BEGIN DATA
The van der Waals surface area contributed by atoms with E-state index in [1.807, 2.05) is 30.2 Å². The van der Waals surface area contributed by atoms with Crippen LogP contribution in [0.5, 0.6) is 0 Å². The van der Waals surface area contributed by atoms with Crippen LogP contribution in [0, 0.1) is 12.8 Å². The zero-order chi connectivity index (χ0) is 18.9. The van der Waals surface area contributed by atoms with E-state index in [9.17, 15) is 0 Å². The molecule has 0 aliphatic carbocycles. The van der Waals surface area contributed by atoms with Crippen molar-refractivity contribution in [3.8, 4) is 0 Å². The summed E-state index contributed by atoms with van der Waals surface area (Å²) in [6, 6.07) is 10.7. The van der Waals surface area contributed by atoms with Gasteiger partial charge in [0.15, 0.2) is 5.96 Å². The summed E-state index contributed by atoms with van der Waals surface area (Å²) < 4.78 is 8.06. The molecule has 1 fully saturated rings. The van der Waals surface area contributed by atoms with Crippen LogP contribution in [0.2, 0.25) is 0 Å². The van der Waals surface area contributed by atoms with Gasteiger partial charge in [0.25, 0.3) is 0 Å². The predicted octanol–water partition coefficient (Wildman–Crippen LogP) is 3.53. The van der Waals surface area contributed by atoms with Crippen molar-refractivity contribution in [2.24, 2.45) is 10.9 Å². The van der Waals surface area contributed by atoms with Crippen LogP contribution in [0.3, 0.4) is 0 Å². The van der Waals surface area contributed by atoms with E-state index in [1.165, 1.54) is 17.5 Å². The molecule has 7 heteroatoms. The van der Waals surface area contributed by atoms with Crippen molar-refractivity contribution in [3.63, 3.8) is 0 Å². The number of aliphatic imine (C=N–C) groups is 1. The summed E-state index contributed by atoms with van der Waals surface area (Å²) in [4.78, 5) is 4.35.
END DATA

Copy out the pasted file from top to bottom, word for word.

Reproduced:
The van der Waals surface area contributed by atoms with E-state index in [1.807, 2.05) is 30.2 Å². The van der Waals surface area contributed by atoms with Crippen LogP contribution in [0.5, 0.6) is 0 Å². The van der Waals surface area contributed by atoms with Crippen LogP contribution in [0, 0.1) is 12.8 Å². The zero-order chi connectivity index (χ0) is 18.9. The van der Waals surface area contributed by atoms with E-state index in [9.17, 15) is 0 Å². The molecule has 0 aliphatic carbocycles. The van der Waals surface area contributed by atoms with Crippen molar-refractivity contribution in [3.8, 4) is 0 Å². The summed E-state index contributed by atoms with van der Waals surface area (Å²) in [6, 6.07) is 10.7. The van der Waals surface area contributed by atoms with Gasteiger partial charge in [0.15, 0.2) is 5.96 Å². The summed E-state index contributed by atoms with van der Waals surface area (Å²) < 4.78 is 8.06. The molecule has 1 fully saturated rings. The van der Waals surface area contributed by atoms with Crippen LogP contribution in [0.2, 0.25) is 0 Å². The van der Waals surface area contributed by atoms with Gasteiger partial charge in [0.25, 0.3) is 0 Å². The predicted octanol–water partition coefficient (Wildman–Crippen LogP) is 3.53. The van der Waals surface area contributed by atoms with Crippen molar-refractivity contribution in [2.24, 2.45) is 10.9 Å². The van der Waals surface area contributed by atoms with Crippen LogP contribution in [0.3, 0.4) is 0 Å². The van der Waals surface area contributed by atoms with E-state index in [1.165, 1.54) is 17.5 Å². The molecule has 7 heteroatoms. The van der Waals surface area contributed by atoms with Crippen molar-refractivity contribution in [3.63, 3.8) is 0 Å². The number of aliphatic imine (C=N–C) groups is 1. The summed E-state index contributed by atoms with van der Waals surface area (Å²) in [4.78, 5) is 4.35.